Anthony Burgess 'lost' works to be republished by MUP

Anthony Burgess 'lost' works to be republished by MUP

Manchester University Press is re-releasing "lost" works by Anthony Burgess, the author of A Clockwork Orange, in new editions to mark the centenary of his birth.

The international Irwell Edition project is being led by two Manchester Metropolitan University academics, Andrew Biswell and Dr Paul Wake, involving a large team of Burgess experts in North America, Europe and the UK. The series will include stage plays, musical libretti, letters and essays written by the author. Biswell and Wake are working with archives based as far afield as Texas, Missouri, Normandy and Ontario.

Burgess' novel A Vision of Battlements will be reprinted for the first time since its first appearance in 1965, publishing on 2nd July 2017. The 20th-century retelling of Virgil’s epic poem, "The Aeneid", will be annotated and include a fresh introduction explaining the history of the novel.

The books will open the three-day Anthony Burgess Centenary Conference in Manchester. A second volume, The Pianoplayers, is being published simultaneously.

Each new release as part of the project will feature previously unseen documents from the Burgess archives, including extracts from the writer’s notebooks and private correspondence. ​Since musical references are scattered throughout Burgess’ work, a Spotify playlist has also been compiled to accompany the new books and to celebrate the first new edition A Vision of Battlements. The playlist is said to reflect Burgess’s "wide-ranging" tastes, including little-known classical pieces, sea shanties, large-scale choral and orchestral works, pieces for Spanish guitar, operas, songs and ballets.  

Burgess wrote 33 novels and 25 works of non-fiction throughout his life, yet much of his work is rare and out of print. He was also a composer of over 250 musical works, some of which will be performed during the conference.

Professor Biswell will be on stage to discuss Burgess’s music with the composer Raymond Yiu at the Bridgewater Hall on 4th July. Their talk will take place immediately before the BBC Philharmonic gives the European premiere performance of Burgess’s own Symphony in C. The concert, which is part of this year’s Manchester International Festival, will be recorded for later broadcast on BBC Radio 3.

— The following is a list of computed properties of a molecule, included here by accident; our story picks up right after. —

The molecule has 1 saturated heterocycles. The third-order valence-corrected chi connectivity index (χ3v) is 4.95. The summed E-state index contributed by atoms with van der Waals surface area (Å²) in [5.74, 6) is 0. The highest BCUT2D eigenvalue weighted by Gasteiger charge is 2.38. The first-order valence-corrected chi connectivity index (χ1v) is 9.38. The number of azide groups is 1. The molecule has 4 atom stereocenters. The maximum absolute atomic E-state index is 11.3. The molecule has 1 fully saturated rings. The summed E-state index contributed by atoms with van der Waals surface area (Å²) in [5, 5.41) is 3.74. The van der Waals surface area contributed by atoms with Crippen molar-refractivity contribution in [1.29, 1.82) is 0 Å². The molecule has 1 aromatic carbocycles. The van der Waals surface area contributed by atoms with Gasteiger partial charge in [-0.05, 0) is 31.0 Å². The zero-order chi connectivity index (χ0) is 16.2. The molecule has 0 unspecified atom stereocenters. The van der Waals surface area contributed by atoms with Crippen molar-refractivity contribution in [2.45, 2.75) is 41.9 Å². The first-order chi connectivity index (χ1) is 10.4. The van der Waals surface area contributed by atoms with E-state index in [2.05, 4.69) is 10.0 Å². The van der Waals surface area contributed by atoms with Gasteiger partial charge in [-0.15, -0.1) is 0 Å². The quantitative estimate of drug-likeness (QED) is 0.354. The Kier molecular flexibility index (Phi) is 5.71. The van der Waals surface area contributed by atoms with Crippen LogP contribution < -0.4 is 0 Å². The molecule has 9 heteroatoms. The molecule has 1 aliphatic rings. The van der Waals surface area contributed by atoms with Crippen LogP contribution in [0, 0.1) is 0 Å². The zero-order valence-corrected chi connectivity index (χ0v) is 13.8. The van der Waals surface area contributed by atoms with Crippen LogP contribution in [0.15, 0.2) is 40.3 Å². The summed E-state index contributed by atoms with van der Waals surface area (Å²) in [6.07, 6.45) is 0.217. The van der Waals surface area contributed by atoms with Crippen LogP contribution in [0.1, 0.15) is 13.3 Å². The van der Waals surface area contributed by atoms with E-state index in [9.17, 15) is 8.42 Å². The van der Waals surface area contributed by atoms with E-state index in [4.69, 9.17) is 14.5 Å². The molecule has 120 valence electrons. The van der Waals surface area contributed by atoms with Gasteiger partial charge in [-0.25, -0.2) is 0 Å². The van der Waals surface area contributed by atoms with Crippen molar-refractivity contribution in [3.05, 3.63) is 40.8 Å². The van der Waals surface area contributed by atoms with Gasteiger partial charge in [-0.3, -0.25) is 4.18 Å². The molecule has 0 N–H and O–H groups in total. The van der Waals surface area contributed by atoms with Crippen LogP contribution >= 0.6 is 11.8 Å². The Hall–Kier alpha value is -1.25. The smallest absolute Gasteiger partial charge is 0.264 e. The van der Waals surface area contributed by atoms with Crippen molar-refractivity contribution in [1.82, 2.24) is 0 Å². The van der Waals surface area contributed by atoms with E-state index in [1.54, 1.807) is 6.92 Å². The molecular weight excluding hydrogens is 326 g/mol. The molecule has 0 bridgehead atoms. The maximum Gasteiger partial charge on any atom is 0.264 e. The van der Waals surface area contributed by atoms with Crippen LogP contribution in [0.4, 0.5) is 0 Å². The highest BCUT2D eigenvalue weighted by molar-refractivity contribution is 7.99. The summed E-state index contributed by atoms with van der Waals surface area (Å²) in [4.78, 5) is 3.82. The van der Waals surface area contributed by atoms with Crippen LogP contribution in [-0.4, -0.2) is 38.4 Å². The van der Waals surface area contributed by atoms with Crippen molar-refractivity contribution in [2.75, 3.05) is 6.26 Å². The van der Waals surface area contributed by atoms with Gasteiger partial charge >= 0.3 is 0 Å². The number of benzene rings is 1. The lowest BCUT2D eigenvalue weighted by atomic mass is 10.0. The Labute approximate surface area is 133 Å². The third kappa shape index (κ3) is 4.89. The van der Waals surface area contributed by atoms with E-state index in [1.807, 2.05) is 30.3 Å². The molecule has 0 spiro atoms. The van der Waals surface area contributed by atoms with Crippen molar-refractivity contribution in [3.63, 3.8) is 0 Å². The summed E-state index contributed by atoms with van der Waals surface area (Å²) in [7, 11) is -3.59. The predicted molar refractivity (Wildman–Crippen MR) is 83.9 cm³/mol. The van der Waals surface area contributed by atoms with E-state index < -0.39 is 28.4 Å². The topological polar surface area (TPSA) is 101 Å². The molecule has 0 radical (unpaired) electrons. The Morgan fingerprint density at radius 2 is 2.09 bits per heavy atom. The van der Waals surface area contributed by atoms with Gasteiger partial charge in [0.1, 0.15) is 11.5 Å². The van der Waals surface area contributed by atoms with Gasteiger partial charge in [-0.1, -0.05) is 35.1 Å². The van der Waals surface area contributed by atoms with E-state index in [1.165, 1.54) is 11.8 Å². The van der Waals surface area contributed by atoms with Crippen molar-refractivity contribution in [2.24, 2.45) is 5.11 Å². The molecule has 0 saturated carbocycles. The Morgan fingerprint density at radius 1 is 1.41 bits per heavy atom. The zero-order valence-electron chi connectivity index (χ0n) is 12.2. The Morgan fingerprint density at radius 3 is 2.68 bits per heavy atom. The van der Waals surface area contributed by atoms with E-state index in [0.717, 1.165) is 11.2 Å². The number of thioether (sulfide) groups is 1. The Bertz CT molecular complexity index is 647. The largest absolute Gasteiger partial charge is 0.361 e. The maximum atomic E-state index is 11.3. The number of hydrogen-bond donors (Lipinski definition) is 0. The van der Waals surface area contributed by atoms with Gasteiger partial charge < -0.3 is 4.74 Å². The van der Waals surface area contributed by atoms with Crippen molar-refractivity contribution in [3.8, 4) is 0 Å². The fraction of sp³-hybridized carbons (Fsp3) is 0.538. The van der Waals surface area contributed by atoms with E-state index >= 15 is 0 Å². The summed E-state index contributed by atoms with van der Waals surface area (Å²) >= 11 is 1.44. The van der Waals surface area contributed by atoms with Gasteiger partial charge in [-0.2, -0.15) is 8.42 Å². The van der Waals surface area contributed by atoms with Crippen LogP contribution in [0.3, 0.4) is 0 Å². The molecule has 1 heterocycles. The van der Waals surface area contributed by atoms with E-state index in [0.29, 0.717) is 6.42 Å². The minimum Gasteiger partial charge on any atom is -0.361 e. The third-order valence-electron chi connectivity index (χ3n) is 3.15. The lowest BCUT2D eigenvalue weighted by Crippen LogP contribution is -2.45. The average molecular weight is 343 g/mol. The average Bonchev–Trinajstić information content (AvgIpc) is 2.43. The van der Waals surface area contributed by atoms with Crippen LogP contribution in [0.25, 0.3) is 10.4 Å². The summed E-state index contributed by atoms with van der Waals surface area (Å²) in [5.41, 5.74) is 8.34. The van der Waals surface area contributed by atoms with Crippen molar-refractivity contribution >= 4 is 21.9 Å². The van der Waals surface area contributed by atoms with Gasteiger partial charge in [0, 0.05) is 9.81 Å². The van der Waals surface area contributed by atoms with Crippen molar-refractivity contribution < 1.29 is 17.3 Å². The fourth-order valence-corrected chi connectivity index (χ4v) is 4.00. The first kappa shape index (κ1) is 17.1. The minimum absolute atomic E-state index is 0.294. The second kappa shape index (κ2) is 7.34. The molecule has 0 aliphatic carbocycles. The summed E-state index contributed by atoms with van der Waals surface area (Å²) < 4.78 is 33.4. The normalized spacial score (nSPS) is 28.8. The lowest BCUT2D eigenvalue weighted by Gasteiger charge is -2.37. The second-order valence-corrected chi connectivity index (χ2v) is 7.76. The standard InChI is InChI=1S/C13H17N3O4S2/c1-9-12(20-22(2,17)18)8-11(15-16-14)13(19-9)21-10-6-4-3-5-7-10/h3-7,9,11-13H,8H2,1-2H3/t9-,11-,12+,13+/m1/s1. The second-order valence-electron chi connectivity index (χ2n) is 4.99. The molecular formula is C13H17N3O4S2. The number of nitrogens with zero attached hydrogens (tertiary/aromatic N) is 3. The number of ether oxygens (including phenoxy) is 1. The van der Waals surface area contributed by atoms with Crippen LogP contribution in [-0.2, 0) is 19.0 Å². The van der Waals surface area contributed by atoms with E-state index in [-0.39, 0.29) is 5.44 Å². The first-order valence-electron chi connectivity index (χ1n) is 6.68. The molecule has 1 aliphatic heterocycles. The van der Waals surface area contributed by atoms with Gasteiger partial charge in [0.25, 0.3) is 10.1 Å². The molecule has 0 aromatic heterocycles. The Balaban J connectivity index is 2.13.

Biswell, who is also director of the Anthony Burgess Foundation and the author’s biographer, said: "Anthony Burgess is one of the great European writers of the twentieth century, but many people do not realise quite how prolific he was. One of the aims of the Irwell Edition is to change the conversation about his novels, and to introduce readers to little-known works which have been out of print and inaccessible for many years.

"Burgess is unusual in that he came to writing by way of having been a professional musician. Music is at the heart of his creativity, and musical references are present in all of his novels. I am delighted that people will have the opportunity to hear the Symphony in C played for the first time in the city of his birth, to celebrate what would have been his 100th birthday."

Biswell and Wake will also be speaking at the Centenary Conference about new discoveries from the Burgess archives. Other events marking the Burgess centenary will include Biswell in conversation with novelist A.L Kennedy about A Clockwork Orange at the Barbican Centre in London on 29th June, and a public discussion on 17th August with the producers of a new film adaptation of Burgess’s Enderby novels, playing at the Whitworth Art Gallery from 30th June until mid-September.